Any boat that comes within the scope of the directive must have appropriate accompanying documentation including; Technical File and Owner’s Manual which must include a written Declaration of Conformity.
Lack of awareness of this requirement could prove to be extremely costly so beware!
Arrange insurance prior to handing over balance cheque
Although it is not compulsory for pleasure craft to have insurance in this country it would be foolish not to have comprehensive cover. Boat insurance is however pretty complex so it would be worth finding an insurance broker to help you with this.
If your second-hand boat is up to 20 years old then it will probably not need to be surveyed to get your insurance but for older boats a survey is usually required and any recommendations to be implemented before full cover is given.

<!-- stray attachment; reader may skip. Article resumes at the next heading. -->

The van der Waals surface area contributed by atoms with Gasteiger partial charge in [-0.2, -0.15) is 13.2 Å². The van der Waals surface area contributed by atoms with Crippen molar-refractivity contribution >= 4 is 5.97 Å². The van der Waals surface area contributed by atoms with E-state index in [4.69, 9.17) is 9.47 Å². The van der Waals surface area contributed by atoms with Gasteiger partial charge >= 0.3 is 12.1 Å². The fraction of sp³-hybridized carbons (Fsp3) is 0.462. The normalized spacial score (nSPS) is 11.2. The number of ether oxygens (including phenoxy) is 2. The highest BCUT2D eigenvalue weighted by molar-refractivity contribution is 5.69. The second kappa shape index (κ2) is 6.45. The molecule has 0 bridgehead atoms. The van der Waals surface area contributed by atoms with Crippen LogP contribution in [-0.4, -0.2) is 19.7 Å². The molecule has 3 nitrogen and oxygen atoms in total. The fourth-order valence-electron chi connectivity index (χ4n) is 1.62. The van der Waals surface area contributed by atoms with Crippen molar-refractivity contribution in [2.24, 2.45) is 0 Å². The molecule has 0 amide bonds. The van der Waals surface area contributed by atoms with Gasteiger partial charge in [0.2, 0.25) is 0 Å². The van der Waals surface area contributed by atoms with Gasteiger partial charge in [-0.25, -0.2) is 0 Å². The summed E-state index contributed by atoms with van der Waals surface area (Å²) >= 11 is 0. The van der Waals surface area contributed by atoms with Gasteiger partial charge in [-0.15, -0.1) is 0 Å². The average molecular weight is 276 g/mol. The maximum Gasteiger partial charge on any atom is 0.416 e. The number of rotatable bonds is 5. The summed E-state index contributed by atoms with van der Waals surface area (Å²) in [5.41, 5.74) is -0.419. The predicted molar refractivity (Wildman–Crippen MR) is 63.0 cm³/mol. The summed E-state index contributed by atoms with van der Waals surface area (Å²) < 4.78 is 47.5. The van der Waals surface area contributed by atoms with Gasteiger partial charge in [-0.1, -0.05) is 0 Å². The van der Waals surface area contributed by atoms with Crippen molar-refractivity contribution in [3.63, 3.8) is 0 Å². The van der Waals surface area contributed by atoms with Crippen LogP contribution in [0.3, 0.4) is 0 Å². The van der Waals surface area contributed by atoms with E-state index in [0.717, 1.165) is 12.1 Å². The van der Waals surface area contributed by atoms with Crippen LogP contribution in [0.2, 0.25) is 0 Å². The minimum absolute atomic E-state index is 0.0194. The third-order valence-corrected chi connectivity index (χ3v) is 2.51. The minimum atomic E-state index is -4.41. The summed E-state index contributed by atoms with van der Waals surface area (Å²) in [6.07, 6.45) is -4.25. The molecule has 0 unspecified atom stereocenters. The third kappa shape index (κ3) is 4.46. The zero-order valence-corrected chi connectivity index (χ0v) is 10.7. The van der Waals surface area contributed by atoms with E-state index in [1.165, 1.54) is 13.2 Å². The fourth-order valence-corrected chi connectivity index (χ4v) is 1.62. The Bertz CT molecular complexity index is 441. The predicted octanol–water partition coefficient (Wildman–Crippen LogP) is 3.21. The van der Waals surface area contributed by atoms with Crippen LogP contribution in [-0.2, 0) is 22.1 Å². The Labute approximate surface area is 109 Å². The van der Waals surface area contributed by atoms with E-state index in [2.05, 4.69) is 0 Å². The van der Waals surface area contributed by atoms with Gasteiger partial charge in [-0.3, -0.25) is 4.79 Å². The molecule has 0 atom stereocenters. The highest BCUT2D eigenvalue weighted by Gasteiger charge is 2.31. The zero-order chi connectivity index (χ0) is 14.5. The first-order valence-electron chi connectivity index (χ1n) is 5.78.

On hand over of the balance ensure you receive an original Bill of Sale showing a transfer of ownership from the current owner to the buyer.
Ideally obtain copies of the build certificate, previous Bills of Sale, Certificate of Registration, ideally the Original receipted VAT invoice and if not available a good copy; RCD compliance and all other relevant documentation.
Although the law does not generally prescribe the documentation that should accompany a sale, documentation is required to comply with certain legal requirements such as the Recreational Craft Directive, compliance with national and EU-wide VAT rules and any national registration requirements. If the seller is unable to produce documentation the buyer may be entitled to withdraw from the sale.
The above guidance is by no means exhaustive, but provides a good starting point of factors to consider.
Article courtesy of the RYA